In the years 1654-1655. the armies of the Russian governor Alexy Trubetskoy and Andrei Khovansky defeated the Polish-Lithuanian forces and occupied Roslavl, Mstislavl, Nevel, Polotsk. Tsar Alexei Mikhailovich, who personally participated in military campaigns in 1654-1656, took Smolensk, Dorogobuzh, Gomel, Svisloch and Minsk, then Kovno and Grodno were occupied, and near Brest the Lithuanian hetman Sapega was utterly defeated by the Urusov detachment. From that moment, the Polish-Lithuanian army ceased to exist.
      Then the Russian tsar during the brilliant Riga campaign took Kogenhausen and Riga. In 1655, Alexei Mikhailovich triumphantly entered Vilna and annexed to Russia the entire Grand Duchy of Lithuania along with White Russia! Then, in addition to Little and White Russia, vast territories, including the Lithuanian, Podolsk and Volyn great princedoms, were included in the imperial title, in fact, all of Poland fell under the Russian scepter ... And historians called the great Russian Tsar commander with the sly nickname "Silent". Like, there was nothing remarkable in the reign of Alexei Mikhailovich, but the army was backward and worthless ...

      http://istclub.ru/topic/508-%D0%B3%D0%BB%D0%B0%D0%B2%D0%B0-%E2%84%962-%D0%B7%D0%
      B0%D0%B1%D1%8B%D1%82%D0%B0%D1%8F-%D0%B8%D0%BC%D0%BF%D0%B5%D1%80%D0%B8%D1%8F/

      when you begin to read at least contemporaries of that time, the picture opens that is completely OTHER precisely before the murder of Alexei Mikhailovich. Russia was an EMPIRE and owned all the known lands of that time. After the death of Alexei Mikhailovich, Latins came to power in Russia and tried to expand the country to Catholicism, but it did not work out .
  7. Sour
    Sour 28 June 2013 14: 49
    +4
    Another thing. My attitude to V. Shambarov is very critical. The point is not even that he has no historical education. The point is that he is an ordinary publicist compiler. He takes long known facts, filters them out, and then sets out on paper and puts his signature under them. His typical hand-made article is "White Guard". In this book (I read it), not a single fact was not published before Shambarov. Everything was already known to those who were seriously interested in the history of the Civil War. Not a single study, analysis, comparison. Not a single fact-based original version. The usual popularization of history (and a rather tendentious one), presented in the manner of a publicist, not a researcher. Nevertheless, Shambarov has the audacity to call himself a "historian", and his publishers agree with him in this. Shambarov is not a historian, he is just as much an amateur amateur as any of us. And no matter what Wikipedia writes about him, his contribution to historical science is zero. Sorry, but if I had stuck in publishing houses, I would write no worse. Yes, I am not a historian by education, but Shambarov was not a historian for a single second.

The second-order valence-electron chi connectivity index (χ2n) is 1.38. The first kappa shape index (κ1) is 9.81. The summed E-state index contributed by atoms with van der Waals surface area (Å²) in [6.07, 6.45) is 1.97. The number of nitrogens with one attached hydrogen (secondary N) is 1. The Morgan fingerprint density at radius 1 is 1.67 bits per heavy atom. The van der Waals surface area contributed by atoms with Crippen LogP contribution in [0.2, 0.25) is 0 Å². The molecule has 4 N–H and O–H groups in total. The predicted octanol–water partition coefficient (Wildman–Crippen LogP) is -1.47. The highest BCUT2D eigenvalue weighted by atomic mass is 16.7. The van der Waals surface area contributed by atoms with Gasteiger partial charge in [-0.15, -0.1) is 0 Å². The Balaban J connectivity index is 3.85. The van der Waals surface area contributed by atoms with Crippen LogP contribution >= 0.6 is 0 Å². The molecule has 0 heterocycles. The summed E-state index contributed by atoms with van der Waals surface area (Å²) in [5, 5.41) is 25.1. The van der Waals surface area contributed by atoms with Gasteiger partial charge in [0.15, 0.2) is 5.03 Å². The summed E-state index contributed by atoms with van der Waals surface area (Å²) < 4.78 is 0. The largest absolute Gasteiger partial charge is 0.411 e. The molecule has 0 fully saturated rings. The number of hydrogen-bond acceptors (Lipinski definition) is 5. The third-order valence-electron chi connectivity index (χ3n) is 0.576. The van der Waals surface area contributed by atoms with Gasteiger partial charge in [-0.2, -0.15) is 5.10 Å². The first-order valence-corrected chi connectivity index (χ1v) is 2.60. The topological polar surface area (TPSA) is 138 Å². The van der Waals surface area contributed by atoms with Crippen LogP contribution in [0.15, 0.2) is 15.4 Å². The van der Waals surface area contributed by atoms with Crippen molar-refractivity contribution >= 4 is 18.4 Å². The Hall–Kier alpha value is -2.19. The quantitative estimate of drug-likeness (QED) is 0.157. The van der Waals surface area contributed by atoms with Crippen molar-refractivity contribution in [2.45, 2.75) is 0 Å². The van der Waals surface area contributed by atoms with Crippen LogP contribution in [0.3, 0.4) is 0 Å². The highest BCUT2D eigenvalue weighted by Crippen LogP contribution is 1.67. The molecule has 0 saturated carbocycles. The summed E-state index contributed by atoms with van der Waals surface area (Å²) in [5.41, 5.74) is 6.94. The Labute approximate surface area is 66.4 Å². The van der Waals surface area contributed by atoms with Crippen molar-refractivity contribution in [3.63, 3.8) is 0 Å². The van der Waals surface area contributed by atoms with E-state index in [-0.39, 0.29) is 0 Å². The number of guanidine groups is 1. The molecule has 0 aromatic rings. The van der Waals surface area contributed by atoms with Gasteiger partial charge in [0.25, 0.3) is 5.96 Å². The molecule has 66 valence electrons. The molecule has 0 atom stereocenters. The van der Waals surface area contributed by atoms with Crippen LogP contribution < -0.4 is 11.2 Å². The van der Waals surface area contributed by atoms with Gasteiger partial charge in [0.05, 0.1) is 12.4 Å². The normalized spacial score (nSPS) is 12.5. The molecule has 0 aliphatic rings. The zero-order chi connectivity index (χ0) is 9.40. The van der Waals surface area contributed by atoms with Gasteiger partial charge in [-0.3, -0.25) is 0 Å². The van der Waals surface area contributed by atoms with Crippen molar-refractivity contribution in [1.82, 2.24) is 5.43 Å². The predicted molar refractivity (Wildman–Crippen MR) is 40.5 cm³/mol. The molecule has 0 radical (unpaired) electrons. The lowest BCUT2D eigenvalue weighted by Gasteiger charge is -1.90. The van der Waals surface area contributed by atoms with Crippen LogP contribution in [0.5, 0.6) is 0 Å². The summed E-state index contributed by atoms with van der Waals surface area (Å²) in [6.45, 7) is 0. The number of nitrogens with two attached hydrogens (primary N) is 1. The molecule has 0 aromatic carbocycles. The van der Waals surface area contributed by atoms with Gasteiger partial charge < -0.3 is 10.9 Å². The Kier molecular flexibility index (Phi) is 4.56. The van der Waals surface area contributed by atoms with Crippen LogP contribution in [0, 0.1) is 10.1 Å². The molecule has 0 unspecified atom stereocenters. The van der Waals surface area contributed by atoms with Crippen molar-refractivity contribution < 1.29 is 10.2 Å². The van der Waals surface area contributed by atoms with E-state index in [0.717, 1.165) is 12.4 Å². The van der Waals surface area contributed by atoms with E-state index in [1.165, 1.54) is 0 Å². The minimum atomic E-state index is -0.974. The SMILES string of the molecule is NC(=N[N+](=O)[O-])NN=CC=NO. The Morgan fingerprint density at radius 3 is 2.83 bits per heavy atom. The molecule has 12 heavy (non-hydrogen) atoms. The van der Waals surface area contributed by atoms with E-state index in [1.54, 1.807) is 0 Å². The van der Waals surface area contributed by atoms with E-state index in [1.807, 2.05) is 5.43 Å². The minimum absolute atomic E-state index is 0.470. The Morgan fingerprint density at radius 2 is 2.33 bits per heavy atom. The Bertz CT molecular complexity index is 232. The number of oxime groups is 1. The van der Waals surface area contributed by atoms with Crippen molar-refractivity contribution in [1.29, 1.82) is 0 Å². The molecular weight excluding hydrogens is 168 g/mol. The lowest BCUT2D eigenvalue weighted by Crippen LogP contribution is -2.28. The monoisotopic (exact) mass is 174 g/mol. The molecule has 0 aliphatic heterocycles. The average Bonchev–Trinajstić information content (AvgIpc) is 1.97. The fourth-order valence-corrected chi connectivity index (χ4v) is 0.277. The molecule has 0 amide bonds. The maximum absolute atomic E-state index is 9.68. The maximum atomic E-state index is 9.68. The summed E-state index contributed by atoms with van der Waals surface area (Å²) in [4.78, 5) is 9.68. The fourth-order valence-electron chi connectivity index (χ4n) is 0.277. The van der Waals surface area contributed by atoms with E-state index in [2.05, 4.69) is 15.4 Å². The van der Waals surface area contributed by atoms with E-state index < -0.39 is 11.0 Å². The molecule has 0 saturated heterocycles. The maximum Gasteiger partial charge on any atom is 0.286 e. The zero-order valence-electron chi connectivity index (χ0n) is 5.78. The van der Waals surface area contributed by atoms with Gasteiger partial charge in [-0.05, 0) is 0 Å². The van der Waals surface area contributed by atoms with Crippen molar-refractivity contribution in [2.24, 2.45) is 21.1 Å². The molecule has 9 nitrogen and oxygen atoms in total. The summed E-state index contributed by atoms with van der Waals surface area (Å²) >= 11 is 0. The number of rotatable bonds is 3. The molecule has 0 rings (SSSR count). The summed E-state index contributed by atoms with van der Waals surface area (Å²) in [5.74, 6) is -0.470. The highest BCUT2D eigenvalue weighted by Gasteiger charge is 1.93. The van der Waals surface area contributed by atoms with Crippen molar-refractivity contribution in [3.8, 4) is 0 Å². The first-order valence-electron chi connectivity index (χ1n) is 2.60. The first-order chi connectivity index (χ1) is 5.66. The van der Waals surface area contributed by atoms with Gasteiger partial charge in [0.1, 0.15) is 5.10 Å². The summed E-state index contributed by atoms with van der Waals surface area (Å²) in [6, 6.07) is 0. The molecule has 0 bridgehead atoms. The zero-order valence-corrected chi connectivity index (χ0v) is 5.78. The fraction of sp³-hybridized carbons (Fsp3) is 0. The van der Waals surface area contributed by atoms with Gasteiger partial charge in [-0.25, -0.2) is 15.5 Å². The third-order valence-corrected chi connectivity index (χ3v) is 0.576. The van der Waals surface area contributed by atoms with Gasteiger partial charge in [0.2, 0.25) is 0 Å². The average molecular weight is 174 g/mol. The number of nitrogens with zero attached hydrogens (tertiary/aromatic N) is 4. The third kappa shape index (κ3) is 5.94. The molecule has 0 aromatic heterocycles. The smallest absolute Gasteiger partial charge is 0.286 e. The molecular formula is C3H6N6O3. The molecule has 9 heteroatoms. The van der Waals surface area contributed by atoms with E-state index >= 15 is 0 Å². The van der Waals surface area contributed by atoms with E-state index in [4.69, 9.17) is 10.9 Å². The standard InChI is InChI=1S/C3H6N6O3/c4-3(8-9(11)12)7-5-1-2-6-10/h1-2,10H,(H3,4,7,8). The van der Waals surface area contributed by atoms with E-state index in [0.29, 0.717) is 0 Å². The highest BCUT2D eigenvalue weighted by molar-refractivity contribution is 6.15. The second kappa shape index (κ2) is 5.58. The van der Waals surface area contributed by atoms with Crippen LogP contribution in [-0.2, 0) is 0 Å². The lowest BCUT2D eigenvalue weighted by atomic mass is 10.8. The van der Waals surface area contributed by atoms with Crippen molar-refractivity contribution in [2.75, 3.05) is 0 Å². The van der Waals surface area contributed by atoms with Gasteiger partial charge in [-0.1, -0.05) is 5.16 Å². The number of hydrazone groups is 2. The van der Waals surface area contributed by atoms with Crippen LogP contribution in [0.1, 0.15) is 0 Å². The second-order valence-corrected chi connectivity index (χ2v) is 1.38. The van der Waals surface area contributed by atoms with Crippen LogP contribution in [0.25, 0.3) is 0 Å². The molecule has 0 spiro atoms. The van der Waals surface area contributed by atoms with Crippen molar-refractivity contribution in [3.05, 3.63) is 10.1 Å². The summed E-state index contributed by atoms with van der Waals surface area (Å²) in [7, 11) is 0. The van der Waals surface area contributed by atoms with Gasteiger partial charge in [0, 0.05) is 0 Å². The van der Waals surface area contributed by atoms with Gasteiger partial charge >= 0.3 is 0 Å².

1. Dovmont
      Dovmont 28 June 2013 17: 11
      0
      And I liked the "White Guard", although, I confess, I do not agree with him in everything. Especially in his assessment of the activities of the Japanese in the Far East.
      1. Sour
        Sour 28 June 2013 17: 54
        0
        Assessment is not difficult.
        Especially if it has already been given a hundred times by eyewitnesses and historians.
        And you try to outline some new problem, or bring new facts, or put forward a new confirmed version of certain events, or analyze existing data, or at least publish previously unpublished documents ...
        Then a person can be called a historian, albeit not the coryphaeus of historical science. But at least by some historian.
        But "to give an assessment", especially to that which has already been assessed before you, and I can do it no worse than Shambarov. It's just that he has familiar publishers, but you and I don't. It can be read if there is nothing to do. But referring to him as a source, sorry, is inappropriate. The same reason to refer to the school history textbook.
  8. Sour
    Sour 28 June 2013 16: 00
    0
    Quote: Basileus
    And how are the civil war in Russia and the industrial revolution connected? There, in Germany, just at the beginning of the 17th century, there was such a war that civilian casualties amounted to more than 6 million. But for some reason you somehow do not want to drag the Thirty Years into the industrial revolution, but the Troubles - please.

    Yes, it’s not in the Troubles, but in the general level of development of science and technology. Nobody here drags in Troubles. except you. And no one connects the Civil War in Russia and the industrial revolution. I didn’t catch what you were talking about. If anything, the industrial revolution even in Russia (not to mention Germany) began long before the Civil War. And if it had begun 50 years earlier, there would have been no Civil War. There would be minor urban riots, such as the Paris Commune.